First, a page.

Last night, Akemi made dinner…
She used a little sugar and vinegar for the sushi rice and some sushi-grade fish from Seafood City in the Granville Island Market (where owner, Brian, was more than happy to offer helpful advice, and clean and slice the fish to Akemi’s specifications). It was an outstanding meal.
It’s rare that I recommend food-related businesses that aren’t restaurants but, since we’re on the subject, this is THE place to go for fresh fish and seafood in Vancouver. The staff are incredibly knowledgeable and very friendly: http://www.seafoodcitygi.com/default.aspx
And now a little something from James Robbins in the Art Department…
Another example that I’m growing increasingly impatient in my old age. The other night, I dreamt that I was back in Montreal and, for some reason, had decided to ride one of those ridiculous little scooters (like the one Marty G. used to putter around in) downtown. When it was time to head back home, I realized I had the dogs with me. I considered every possible way to my dogs and scooter home (renting a van, calling someone to pick me up, taking the scooter back on the highway with the leashed dogs running alongside), growing increasingly frustrated until I reached the point where I just had enough and thought to myself: “I’m so annoyed, I must be dreaming. Screw this. I’m waking up.” And did.
This is a great example of the power of positive denial and one’s innate ability to not only give up in the face of adversity but completely abandon all sense of contextual reason and still persevere. Granted it was only a dream, but it nevertheless serves as a lesson to those who invariably seek the rational solution to a problem in the mistaken belief that logic always prevails. I can’t tell you how many times I’ve been stalked through the London subway by knife-wielding maniacs or driven off a freeway in mid-construction only to be saved, not by logic or the philosophically pat acceptance of my own mortality, but by transferring my consciousness from the fantasy setting of my dreamscape to the waking world. Sometimes the answer to the problem is not to answer the problem, but to WAKE THE HELL UP!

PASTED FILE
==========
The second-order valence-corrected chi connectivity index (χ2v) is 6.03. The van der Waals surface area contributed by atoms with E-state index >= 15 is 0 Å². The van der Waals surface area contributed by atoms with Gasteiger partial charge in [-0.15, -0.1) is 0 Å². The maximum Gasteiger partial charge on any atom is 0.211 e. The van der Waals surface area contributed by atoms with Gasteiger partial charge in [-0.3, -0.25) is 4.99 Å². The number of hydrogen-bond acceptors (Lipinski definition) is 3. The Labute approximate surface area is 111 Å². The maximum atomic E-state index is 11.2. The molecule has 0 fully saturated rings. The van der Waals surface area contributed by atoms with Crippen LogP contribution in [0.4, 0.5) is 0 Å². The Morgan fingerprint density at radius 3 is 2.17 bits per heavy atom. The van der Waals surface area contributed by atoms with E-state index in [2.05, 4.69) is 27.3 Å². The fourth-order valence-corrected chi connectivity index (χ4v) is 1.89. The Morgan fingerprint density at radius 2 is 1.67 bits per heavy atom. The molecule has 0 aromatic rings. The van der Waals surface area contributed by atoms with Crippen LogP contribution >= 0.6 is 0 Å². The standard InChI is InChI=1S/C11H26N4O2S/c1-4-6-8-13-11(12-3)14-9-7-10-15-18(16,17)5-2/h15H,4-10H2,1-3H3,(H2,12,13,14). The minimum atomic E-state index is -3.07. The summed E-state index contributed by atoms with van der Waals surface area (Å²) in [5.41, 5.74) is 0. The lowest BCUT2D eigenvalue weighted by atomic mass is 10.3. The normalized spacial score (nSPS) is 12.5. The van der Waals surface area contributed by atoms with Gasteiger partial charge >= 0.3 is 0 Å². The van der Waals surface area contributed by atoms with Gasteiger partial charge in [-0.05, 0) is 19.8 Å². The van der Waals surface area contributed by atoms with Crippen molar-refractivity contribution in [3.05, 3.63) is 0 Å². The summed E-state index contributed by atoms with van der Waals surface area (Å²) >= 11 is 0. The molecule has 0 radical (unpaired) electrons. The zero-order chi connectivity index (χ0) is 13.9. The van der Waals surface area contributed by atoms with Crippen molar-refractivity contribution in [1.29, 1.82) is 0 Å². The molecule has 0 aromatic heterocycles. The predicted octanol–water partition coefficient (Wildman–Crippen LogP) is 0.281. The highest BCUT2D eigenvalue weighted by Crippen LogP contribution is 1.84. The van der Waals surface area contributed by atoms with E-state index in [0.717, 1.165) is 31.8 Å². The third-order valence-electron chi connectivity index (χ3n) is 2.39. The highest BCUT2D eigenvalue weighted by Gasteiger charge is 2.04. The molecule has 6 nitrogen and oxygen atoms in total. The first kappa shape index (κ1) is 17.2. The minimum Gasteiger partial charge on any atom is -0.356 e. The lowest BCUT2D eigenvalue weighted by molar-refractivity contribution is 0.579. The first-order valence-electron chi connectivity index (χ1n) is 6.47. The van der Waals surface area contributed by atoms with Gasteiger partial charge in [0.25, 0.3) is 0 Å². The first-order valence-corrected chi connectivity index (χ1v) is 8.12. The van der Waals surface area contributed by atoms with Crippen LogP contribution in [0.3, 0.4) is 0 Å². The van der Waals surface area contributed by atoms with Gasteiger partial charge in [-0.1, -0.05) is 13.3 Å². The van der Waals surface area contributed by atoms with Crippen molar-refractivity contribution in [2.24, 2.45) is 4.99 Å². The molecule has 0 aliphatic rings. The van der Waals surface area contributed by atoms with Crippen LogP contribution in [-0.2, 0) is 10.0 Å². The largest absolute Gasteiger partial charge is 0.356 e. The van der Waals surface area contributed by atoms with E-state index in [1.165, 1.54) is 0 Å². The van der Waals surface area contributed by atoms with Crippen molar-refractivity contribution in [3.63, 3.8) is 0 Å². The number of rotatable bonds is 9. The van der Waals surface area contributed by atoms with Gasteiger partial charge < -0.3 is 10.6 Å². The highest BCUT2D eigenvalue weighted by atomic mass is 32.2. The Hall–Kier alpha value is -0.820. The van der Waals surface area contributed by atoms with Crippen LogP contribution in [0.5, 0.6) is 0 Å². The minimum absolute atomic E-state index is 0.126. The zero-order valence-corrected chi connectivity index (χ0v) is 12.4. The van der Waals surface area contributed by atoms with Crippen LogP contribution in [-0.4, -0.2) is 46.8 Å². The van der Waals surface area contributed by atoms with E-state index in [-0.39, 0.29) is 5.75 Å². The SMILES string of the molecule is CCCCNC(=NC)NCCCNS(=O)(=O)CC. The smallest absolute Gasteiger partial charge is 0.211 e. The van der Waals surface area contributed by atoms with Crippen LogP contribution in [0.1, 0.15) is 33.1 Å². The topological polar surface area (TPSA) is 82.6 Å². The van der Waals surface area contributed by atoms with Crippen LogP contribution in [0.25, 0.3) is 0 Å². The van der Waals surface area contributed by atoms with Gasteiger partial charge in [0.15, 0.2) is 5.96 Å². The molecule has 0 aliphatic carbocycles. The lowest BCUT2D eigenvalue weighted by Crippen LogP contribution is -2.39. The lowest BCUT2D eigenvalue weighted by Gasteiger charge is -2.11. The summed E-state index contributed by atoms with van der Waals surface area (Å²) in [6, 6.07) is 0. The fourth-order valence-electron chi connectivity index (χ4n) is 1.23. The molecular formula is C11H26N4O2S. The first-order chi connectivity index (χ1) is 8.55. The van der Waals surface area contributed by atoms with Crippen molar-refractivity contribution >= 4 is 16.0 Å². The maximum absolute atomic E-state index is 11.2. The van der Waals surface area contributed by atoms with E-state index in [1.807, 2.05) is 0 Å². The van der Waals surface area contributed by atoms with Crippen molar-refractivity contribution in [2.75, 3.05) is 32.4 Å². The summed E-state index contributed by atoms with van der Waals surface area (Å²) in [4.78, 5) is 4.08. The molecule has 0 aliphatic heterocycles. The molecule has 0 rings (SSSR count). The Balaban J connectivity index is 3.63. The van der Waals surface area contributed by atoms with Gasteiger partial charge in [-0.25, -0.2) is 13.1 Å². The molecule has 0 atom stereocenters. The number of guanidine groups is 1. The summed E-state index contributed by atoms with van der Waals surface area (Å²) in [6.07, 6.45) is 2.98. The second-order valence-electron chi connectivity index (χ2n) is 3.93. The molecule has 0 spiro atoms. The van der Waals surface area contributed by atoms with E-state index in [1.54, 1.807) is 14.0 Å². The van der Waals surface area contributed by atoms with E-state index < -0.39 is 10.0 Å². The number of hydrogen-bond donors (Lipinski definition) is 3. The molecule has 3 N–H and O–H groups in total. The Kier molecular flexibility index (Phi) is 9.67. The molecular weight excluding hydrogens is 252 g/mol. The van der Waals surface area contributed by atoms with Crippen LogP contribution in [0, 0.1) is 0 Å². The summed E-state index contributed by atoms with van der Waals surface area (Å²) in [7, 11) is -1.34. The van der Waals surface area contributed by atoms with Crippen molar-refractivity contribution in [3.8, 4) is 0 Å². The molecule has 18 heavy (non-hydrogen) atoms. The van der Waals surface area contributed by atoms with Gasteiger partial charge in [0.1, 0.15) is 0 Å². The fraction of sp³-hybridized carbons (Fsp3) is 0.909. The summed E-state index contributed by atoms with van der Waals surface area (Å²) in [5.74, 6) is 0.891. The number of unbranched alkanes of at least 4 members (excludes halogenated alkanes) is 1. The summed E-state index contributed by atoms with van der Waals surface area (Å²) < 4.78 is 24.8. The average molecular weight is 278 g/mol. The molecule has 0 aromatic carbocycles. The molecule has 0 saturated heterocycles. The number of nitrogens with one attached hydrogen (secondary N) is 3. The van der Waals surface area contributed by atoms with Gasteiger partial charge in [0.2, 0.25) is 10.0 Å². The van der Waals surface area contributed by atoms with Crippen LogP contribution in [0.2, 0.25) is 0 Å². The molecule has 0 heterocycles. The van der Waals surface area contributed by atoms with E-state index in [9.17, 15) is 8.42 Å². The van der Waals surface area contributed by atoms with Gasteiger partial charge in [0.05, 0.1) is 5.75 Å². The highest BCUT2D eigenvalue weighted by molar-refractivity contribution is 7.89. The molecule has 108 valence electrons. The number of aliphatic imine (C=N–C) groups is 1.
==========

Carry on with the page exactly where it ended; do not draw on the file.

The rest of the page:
I fully intend to adopt this refreshing new outlook on life the next time I fall out of an airplane, show up at school in my underwear, or get script notes I don’t like.
Quade writes: “Since for some reason the topic of SGA’s cancellation has come to light again. Do you think it was cancelled because Keller was too incredible?”
Answer: Keller WAS pretty damn incredible and, while it’s possible to have too much of a good thing, this doesn’t apply to Keller.
Annie from Freemantle writes: “Do you call them Zed Pms or Zee pms?”
Answer: Everyone but Rodney Mckay calls them zee pm’s.
Mel writes: “Syfy doesn’t have an unlimited amount of money for series. It also doesn’t have an unlimited amount of time slots for series, especially not for series, which they usually show in the evening first. So when SGU was greenlighted, Syfy already has a big amount of money and a time slot taken, which couldn’t be used for SGA anymore.”
Answer: That’s a pretty big assumption, especially when one considers they’d done it before, running both SG-1 and SGA back to back on Friday nights (along with BSG). And, again, if that was the case, then the decision to drop Atlantis would have been made the same time as the decision to pick up SGU, meaning we would have known about the fate of both shows at the same time. We didn’t.
Mel also writes: “Why do you think that there wouldn’t have been a chance for a 7th season of SGA, if there would have been a 6th season?”
Answer: The longer a show is on the air, the more expensive it is to produce. I think that, by season seven, the costs of producing the series would have probably surpassed an upside benefits. My opinion of course.
Mel also writes: “And you said that the greenlight of SGU “meant at least two years of work for the crew and studio”. Was that already clear when SGU was greenlighted or do you ONLY mean that in hindsight?”
Answer: I mean in hindsight (I do say “given what we know now”). The second season of SGU was far from assured and the pick-up was dependent on the show’s performance.
Mel also writes: “Would the “mere” 1.6 million viewers, which SGA’s last season got, be enough for SGU? Or does SGU need even more viewers?”
Answer: I honestly don’t know what number we have to hit. At the end of the day, it won’t just be ratings that will determine the show’s fate. And it goes without saying that we’ll never be satisfied, no matter what the number, and will always seek to build our audience.